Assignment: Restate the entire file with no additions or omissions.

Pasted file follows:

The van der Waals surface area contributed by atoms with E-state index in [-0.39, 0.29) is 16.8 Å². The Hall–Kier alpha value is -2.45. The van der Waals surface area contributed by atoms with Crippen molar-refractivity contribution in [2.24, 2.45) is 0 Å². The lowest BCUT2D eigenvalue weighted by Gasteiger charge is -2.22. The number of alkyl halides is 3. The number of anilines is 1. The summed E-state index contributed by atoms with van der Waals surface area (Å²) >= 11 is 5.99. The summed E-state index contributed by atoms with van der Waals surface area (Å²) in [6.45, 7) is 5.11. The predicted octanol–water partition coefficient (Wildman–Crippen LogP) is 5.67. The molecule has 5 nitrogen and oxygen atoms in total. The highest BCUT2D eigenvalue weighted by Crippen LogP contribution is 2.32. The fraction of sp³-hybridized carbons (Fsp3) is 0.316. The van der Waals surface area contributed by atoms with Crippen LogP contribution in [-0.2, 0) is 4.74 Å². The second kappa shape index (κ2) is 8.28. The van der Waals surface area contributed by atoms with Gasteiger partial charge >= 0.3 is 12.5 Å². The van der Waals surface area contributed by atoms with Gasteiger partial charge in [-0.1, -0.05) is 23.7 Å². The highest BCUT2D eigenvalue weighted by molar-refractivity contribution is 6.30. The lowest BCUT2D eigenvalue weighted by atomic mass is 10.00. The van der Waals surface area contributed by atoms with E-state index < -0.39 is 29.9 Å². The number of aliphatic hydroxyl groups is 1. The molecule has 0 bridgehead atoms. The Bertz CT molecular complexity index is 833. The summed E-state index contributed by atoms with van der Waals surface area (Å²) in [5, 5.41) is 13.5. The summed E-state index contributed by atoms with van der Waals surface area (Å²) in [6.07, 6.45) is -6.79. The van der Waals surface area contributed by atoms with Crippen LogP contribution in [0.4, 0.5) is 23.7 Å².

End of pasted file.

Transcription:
The van der Waals surface area contributed by atoms with E-state index in [-0.39, 0.29) is 16.8 Å². The Hall–Kier alpha value is -2.45. The van der Waals surface area contributed by atoms with Crippen molar-refractivity contribution in [2.24, 2.45) is 0 Å². The lowest BCUT2D eigenvalue weighted by Gasteiger charge is -2.22. The number of alkyl halides is 3. The number of anilines is 1. The summed E-state index contributed by atoms with van der Waals surface area (Å²) >= 11 is 5.99. The summed E-state index contributed by atoms with van der Waals surface area (Å²) in [6.45, 7) is 5.11. The predicted octanol–water partition coefficient (Wildman–Crippen LogP) is 5.67. The molecule has 5 nitrogen and oxygen atoms in total. The highest BCUT2D eigenvalue weighted by Crippen LogP contribution is 2.32. The fraction of sp³-hybridized carbons (Fsp3) is 0.316. The van der Waals surface area contributed by atoms with Crippen LogP contribution in [-0.2, 0) is 4.74 Å². The second kappa shape index (κ2) is 8.28. The van der Waals surface area contributed by atoms with Gasteiger partial charge >= 0.3 is 12.5 Å². The van der Waals surface area contributed by atoms with Gasteiger partial charge in [-0.1, -0.05) is 23.7 Å². The highest BCUT2D eigenvalue weighted by molar-refractivity contribution is 6.30. The lowest BCUT2D eigenvalue weighted by atomic mass is 10.00. The van der Waals surface area contributed by atoms with E-state index < -0.39 is 29.9 Å². The number of aliphatic hydroxyl groups is 1. The molecule has 0 bridgehead atoms. The Bertz CT molecular complexity index is 833. The summed E-state index contributed by atoms with van der Waals surface area (Å²) in [5, 5.41) is 13.5. The summed E-state index contributed by atoms with van der Waals surface area (Å²) in [6.07, 6.45) is -6.79. The van der Waals surface area contributed by atoms with Crippen LogP contribution in [0.4, 0.5) is 23.7 Å².